The Great Rivers

Several of the world’s great rivers, including the Ganges, Indus, Brahmaputra, Yangtze and Mekong originate in the Himalaya region. Approximately half of the world’s population (3 billion people) live within river drainages that are nourished by snowmelt and monsoon rains in the Himalaya.

A Hazardous Place

Scientists know that flooding, drought, earthquakes, and landslides have been occurring in South Asia for millions of years. There is nothing about these events that should catch us by surprise. The evidence of past events is recorded in the very landscape itself. Before our eyes is the greatest mountain range on earth, still being rapidly uplifted by astounding tectonic forces where two continental plates collide. Some of the world’s greatest rivers systems cut entirely through the immense topographic barrier of the Himalaya, in areas subject to some of the highest seasonal rainfalls on earth. Great gorges and rugged mountains give way to the largest river deltas in the world, reminding us that phenomenal volumes of sediment are being actively moved from the mountain highlands to nourish great floodplains, where half the world’s population lives, and makes a living off of the fertile land.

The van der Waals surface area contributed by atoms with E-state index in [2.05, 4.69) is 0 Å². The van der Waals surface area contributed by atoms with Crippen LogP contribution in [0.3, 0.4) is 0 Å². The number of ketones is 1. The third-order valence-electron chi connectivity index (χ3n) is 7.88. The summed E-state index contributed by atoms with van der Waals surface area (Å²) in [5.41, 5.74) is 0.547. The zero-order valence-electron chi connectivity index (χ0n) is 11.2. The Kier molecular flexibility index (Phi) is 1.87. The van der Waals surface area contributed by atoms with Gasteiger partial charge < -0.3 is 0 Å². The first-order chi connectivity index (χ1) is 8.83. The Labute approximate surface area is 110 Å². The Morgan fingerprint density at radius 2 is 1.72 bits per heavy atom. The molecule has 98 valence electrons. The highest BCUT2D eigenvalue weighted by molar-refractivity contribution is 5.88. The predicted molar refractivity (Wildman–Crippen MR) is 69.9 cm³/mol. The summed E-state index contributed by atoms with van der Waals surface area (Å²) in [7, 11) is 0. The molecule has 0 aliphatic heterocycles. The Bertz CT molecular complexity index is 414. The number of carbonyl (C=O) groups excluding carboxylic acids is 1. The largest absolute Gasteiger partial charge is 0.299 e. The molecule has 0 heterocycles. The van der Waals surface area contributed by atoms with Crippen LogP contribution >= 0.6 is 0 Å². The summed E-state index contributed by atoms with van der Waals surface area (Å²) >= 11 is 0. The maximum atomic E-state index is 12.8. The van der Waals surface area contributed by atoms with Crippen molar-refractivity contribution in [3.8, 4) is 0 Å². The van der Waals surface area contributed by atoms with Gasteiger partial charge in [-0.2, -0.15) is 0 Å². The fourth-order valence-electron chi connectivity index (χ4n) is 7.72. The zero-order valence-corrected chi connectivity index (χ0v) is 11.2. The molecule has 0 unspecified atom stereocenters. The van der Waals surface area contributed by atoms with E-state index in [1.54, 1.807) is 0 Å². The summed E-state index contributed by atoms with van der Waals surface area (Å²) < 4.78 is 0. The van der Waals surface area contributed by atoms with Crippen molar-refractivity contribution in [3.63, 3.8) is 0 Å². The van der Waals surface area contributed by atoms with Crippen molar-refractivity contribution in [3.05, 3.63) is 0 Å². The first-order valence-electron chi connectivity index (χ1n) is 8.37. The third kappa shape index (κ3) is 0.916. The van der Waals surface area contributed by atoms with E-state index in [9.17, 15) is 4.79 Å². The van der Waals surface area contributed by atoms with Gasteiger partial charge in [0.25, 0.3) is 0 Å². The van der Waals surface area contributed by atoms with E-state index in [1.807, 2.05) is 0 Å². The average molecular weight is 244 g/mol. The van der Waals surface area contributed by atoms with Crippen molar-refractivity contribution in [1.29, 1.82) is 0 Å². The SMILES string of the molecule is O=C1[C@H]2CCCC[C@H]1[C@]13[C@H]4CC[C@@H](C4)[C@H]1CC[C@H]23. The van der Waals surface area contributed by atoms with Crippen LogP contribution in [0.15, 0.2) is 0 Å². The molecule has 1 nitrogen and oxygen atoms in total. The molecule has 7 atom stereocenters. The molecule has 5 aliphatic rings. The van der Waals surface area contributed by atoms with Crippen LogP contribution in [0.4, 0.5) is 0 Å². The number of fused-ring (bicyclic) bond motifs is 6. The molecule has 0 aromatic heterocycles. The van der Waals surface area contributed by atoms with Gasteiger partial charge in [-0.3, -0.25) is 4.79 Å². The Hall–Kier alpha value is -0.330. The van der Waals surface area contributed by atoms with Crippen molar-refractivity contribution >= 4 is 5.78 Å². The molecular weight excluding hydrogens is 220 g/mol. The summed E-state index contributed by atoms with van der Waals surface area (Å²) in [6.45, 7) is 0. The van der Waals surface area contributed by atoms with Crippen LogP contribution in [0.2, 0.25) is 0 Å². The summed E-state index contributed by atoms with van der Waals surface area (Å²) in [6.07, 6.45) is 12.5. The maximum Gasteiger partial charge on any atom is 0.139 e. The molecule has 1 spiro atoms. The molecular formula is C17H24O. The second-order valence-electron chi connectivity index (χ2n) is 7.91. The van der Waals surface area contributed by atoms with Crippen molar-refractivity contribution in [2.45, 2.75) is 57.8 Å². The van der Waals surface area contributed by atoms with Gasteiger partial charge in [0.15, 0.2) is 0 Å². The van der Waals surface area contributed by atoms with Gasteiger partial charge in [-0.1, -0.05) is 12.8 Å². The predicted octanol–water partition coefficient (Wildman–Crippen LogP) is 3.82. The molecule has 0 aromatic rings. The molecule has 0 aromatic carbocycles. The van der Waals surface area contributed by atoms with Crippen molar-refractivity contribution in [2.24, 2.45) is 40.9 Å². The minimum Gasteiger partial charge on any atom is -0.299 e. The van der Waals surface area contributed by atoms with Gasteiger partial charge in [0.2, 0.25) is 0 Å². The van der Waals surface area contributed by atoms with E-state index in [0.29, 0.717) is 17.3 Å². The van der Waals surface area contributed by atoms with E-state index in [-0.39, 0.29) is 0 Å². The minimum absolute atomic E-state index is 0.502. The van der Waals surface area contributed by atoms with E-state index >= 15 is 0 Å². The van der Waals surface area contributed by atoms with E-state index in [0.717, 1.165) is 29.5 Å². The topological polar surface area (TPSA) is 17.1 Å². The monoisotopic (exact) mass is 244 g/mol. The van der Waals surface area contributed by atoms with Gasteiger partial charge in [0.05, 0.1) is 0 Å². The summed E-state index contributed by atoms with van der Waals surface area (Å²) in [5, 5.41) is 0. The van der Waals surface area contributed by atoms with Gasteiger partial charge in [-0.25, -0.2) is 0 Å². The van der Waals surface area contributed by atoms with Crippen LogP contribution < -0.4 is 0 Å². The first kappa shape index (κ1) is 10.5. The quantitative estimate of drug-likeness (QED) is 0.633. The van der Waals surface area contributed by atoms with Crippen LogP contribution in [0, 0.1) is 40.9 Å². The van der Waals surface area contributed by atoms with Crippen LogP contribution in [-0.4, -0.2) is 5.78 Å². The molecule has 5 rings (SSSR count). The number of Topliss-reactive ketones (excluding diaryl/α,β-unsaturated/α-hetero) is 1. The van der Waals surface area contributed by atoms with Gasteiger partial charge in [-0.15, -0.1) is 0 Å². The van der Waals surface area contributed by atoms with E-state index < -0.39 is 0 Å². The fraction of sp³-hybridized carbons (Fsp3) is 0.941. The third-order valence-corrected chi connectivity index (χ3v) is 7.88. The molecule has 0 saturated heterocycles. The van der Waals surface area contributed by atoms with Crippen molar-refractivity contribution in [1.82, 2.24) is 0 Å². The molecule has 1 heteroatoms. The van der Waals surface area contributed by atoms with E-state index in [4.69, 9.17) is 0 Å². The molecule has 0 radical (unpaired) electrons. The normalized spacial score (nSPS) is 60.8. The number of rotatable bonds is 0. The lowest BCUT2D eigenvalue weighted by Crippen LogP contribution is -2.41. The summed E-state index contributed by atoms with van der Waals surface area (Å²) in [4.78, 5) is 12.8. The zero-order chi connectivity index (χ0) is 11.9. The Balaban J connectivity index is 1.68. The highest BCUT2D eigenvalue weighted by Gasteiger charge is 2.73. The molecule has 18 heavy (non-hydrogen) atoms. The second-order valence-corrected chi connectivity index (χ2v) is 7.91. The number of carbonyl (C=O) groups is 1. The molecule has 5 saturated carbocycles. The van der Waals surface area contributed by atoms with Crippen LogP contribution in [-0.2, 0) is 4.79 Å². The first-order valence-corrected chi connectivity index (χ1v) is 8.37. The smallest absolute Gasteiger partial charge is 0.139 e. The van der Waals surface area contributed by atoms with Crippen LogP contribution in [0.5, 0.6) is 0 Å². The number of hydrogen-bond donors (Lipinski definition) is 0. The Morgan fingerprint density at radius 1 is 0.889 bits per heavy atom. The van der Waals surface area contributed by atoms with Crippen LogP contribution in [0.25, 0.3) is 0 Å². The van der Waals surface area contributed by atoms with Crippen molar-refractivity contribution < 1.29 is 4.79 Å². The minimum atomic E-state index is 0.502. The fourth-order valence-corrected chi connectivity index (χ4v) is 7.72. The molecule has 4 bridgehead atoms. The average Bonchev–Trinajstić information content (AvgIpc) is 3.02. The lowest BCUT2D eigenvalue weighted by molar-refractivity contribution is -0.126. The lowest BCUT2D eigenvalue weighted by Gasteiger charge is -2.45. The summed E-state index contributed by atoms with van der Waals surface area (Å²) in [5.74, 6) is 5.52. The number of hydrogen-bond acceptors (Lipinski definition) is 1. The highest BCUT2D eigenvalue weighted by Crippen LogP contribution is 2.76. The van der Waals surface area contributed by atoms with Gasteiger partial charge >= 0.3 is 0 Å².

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Pt II will be posted tomorrow